The U.K. pound is expected to push even lower in the coming months, according to currency analysts, as the first signs emerged this week of the impact - and in some case benefits - it's giving to the country's business sector.
Sterling is still hovering at 31-year lows against the dollar after falling around 11 percent following the U.K.'s decision to leave the European Union in late June. The currency received another hit Tuesday when notable Bank of England hawk Martin Weale threw his weight behind a new stimulus package for an economy that's showing the first signs of a downturn.
The central bank is expected to ease policy soon, according to Simon Derrick, chief currency strategist at BNY Mellon, who suggests that U.K. politicians and officials have let sterling "take the strain" in times of economic stress since the 1930s.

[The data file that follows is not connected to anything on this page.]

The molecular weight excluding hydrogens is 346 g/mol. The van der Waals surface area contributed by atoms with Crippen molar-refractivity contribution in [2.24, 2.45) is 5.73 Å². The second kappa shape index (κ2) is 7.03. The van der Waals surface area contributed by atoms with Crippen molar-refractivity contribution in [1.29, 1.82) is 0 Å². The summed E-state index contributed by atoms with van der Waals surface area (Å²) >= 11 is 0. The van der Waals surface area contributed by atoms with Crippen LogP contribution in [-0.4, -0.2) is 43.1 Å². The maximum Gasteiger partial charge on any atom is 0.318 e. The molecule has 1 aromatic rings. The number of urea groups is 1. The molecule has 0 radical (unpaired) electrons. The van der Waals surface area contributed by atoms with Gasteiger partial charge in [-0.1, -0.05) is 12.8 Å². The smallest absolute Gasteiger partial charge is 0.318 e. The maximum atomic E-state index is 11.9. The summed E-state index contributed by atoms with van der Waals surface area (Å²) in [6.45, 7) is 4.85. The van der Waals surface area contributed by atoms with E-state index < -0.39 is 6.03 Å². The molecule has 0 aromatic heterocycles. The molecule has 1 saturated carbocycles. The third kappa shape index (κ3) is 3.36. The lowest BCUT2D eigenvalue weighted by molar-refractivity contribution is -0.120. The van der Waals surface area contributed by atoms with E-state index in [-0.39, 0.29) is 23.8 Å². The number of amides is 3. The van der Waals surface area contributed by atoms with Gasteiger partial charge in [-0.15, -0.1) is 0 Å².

"Do I think we're heading lower (for sterling)? Absolutely," he told CNBC Monday.
Kit Juckes, global head of foreign exchange strategy at Societe Generale, agrees and said in a note Tuesday that he expected "lower rates and more asset purchases and, albeit choppily, a weaker pound too."